There are an estimated 216 million cases of malaria worldwide resulting in 655,000 deaths. Plasmodium falciparum is the intracellular parasite responsible for the 91% of the world’s malaria morbidity and mortality burden in humans. Efforts to control and eradicate malaria have been hampered by the accelerated evolution of drug resistance in the parasite. To date, the parasite has developed resistance to all major antimalarial drugs, raising concerns about the spread of drug-resistant parasites and the ability to effectively treat malaria. Understanding the genetics and genomics of P. falciparum allows for greater biological insights into drug resistance and virulence of the parasite, allowing for more informed control decisions.
The development of molecular tools to assay genomic variation in P. falciparum is crucial. A novel microarray (the CNV-SNP Array) with an optimized probe design for copy number variation and SNP genotyping in the P. falciparum genome is presented that demonstrates variable length and isothermal probes are superior to static length probes. Sample preparation and hybridization conditions were optimized to mitigate the effects of host DNA contamination in field samples and can identify copy number variants (CNVs) and SNPs with 95% accuracy in a single hybridization.
The advent of in vitro culturing of P. falciparum revolutionized malaria research by allowing for controlled parasite propagation, preservation, and experimentation, but the effect of culture adaptation on the parasite genome has not been comprehensively or experimentally assessed. Using comparative genomic hybridization (CGH), copy number fluctuation of parasite isolates adapted to in vitro culture was assessed and show little copy number fluctuation during the course of adaptation. The few copy number changes seen during culture adaptation, do not lessen the power of using culture-adapted parasites in the study of P. falciparum, but advocate caution when using culture-adapted parasites to make inferences on population diversity.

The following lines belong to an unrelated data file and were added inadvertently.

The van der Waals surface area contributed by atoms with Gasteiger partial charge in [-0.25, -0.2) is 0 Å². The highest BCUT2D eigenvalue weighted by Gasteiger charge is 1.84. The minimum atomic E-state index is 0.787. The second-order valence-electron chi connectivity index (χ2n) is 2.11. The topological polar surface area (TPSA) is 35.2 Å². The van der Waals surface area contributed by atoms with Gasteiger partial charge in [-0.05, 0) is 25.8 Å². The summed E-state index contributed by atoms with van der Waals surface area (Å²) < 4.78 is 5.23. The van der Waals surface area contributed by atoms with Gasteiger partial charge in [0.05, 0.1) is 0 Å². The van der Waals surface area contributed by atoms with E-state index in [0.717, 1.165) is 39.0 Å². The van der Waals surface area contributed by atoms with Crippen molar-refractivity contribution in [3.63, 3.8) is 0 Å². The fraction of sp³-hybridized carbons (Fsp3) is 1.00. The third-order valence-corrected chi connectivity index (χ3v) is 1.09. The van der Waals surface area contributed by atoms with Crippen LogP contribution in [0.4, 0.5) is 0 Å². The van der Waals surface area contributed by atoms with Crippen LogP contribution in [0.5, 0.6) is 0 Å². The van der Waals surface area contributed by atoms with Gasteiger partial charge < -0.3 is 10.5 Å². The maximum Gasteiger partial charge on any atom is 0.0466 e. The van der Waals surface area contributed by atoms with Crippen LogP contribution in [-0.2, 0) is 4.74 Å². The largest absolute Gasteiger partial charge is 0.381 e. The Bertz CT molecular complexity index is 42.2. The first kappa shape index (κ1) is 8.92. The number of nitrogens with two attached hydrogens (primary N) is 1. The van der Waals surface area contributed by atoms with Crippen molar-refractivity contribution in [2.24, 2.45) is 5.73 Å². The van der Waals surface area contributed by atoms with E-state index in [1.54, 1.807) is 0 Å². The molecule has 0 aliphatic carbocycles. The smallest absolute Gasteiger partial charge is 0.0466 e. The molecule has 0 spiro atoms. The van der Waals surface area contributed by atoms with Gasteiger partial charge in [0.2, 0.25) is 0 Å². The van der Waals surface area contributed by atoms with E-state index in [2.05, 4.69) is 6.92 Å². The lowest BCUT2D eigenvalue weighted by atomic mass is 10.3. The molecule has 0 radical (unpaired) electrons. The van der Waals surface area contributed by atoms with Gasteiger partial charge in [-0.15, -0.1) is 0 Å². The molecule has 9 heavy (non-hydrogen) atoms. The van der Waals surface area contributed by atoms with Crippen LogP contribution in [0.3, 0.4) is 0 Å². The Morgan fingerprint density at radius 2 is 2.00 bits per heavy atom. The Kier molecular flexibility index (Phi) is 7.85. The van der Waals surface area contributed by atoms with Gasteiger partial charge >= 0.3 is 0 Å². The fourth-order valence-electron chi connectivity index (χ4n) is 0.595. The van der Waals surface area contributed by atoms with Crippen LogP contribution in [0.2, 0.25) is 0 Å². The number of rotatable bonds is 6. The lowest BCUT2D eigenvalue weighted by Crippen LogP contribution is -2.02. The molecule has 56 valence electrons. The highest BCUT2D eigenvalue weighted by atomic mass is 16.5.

The role of DNA rearrangements has been largely ignored in malaria biology despite large variation in the Plasmodium karyotype, known rearrangements in laboratory lines, and the known influence of copy number variation on drug resistance. The extent and functionality of genome rearrangements in P. falciparum, as well as their origins and evolutionary dynamics, were assessed in 148 parasite samples from Southeast Asia, (Cambodia, Laos, and Thailand) and Africa (Malawi and The Gambia) using the CNV-SNP array. CNV size, gene content, and frequency within and between parasite populations were determined and the roles of drift and selection (positive and purifying) in shaping the CNV distributions evaluated. Geographical variation in CNVs were determined and used to better understand the evolution of genome rearrangements in P. falciparum.
Understanding the genomic components responsible for parasite phenotypes like drug resistance, while vital, is only one aspect of malaria control. Economic, social, and political components also play key roles in combating malaria. The difficulties facing national malaria control programs in Uganda was assessed in a rural region of Uganda and the presence of substandard antimalarials in the private drug market confirmed.
There are many aspects to consider in the fight against malaria and requires a broad and comprehensive view to solve. A few tools and findings are outlined in this dissertation with the hopes that it may be of some value in the fight against this deadly scourge.